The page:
Grayken Center for Addiction at Boston Medical Center: Three Years Later

The 2000s marked a steady incline in overdose deaths in the United States, largely driven by prescription opioids, heroin and the emergence of illicit fentanyl. And while the Centers for Disease Control and Prevention reported a four percent decrease in the number of overdose deaths between 2017 and 2018, the total number was still four times higher than in 1999. Needless to say, the nation had become gripped by the opioid epidemic, prompting it to be declared a public health emergency.


The spring of 2017 ushered in a major milestone in the fight against addiction, with the founding of Boston Medical Center’s Grayken Center for Addiction. The center, made possible by a groundbreaking $25 million gift from Eilene and John Grayken, was estab-lished as a springboard for BMC’s decades-long expertise and leadership in the treatment of substance use disorders (SUDs). Doing so galvanized BMC’s position as the de facto national leader in addiction, allowing it to double down on its efforts in prevention, treatment, recovery and research.

In the three short years since its found-ing, the center has certainly made good on its mission to bring addiction out of the shadows and make long-term recovery a reality—namely in the areas of combatting stigma, supporting young adults with substance use disorder and developing and disseminating evidence-based approaches both locally and nationally. Of course, none of which would be possible without the center’s experts in addiction medicine and the leadership of recently retired Executive Director Michael Botticelli, former Director of National Drug Control Policy in the Obama White House, and Medical Director Miriam Komaromy, MD, FACP, DFASAM, who joined the Grayken Center in 2019 following a national search.

“Grayken is made up of smart, hard-working and dedicated people who are united around a mission,” says Komaromy. “Grayken is a leader because of the people behind it. They’re the reason BMC has been and will continue to be so strong in the arena of substance use disorders.”


As much as stigma has underscored the addiction crisis, combatting it has been a driving force in the Grayken Center’s mission. The Grayken family, having been personally affected by SUD, found it vitally important to make their gift public—a powerful message of support given their typical preference to conduct their philan-thropy anonymously. Building on this strong show of support, the center launched several initiatives to reduce the shame, guilt and fear of judgment silencing so many who struggle with SUD. For one, Botticelli’s own recovery journey played a key role in national discourse around SUD. “He’s an eloquent spokesperson for the damage that stigma causes and the ways that we can address it, including education,” says Komaromy. “And we’ve seen others adopt some of the same approaches we’ve taken here because of him.”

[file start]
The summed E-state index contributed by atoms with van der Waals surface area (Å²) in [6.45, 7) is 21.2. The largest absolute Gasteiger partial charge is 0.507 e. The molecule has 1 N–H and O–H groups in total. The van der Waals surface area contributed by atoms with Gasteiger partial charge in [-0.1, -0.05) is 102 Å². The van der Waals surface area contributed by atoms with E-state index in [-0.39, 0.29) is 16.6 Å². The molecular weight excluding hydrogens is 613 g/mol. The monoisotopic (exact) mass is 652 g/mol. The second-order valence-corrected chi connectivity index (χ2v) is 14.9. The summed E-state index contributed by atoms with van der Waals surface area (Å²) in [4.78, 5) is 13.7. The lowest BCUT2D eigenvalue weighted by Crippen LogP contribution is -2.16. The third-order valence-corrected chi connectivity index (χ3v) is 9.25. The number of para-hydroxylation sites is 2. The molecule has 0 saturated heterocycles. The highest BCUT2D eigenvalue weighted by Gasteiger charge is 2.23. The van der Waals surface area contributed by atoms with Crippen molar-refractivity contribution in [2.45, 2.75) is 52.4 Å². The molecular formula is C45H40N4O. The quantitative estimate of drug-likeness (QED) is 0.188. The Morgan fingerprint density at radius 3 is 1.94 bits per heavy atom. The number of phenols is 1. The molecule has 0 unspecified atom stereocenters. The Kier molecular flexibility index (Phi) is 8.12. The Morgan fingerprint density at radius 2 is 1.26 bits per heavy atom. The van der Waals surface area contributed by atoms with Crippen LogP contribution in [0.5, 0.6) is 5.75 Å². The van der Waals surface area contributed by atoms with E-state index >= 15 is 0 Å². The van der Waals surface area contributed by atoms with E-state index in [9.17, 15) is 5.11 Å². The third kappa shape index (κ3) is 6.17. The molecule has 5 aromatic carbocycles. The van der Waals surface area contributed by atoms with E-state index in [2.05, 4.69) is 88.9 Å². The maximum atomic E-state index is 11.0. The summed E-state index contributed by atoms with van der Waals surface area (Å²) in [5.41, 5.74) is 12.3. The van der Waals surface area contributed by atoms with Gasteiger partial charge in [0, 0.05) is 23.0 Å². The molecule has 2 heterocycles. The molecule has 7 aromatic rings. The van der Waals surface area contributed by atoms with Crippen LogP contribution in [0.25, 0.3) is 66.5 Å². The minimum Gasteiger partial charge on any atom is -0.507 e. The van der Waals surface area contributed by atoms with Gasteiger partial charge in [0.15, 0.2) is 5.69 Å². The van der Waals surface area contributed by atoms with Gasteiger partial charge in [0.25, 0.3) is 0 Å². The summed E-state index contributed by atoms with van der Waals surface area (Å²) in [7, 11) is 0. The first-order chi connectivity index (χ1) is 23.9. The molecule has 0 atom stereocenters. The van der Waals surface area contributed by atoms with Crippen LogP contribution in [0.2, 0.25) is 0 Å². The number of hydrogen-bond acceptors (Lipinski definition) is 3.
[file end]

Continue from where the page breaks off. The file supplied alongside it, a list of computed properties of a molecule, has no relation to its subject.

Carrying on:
The approaches Komaromy describes include the Words Matter Pledge and Employer Resource Library. The former offers non-stigmatizing, person-centered and clinically appropriate word choices in an effort to transform the way people talk about SUDs and those who suffer from them. The list is continuously updated, and while a seemingly mundane change, research proves language plays a significant role in in the perception of and attitudes toward addiction. The Employer Resource Library originated from a survey conducted among BMC employees. “What we were really clear about from the start was not just focusing Grayken on patients, but also employees because the issue was affecting our BMC family as well,” explains Botticelli. The survey revealed employees desired a better understanding of SUD policies and benefits, which led to a revised benefits guide. True to BMC fashion, both found widespread use beyond hospital walls.

“We were getting inquiries from [other] employers, including some very large employers, who were saying they were hearing the same feedback from their employees,” Botticelli notes. “We developed a no-cost employer toolkit from the resources we developed for BMC. We worked with employers in Massachusetts and other states and received significant national attention.”


The center also wants to be as efficient and effective as possible in addressing addiction in its earliest stage. As such, a major strategic planning process was undertaken to determine how the center could focus its resources and energy where the need was greatest.

“BMC had a preeminent position both locally and nationally because of its clinical care and innovation along with its work in research. We wanted to build on that by asking the question, ‘Where is the greatest need?’” explains Botticelli. “We brought BMC leadership and clinical faculty together with partners from the state, and we also examined what was happening on a federal level. What emerged was that young adults were being severely affected by the opioid epidemic. They were less likely to have developmentally-appropriate care and less likely to go into treatment.”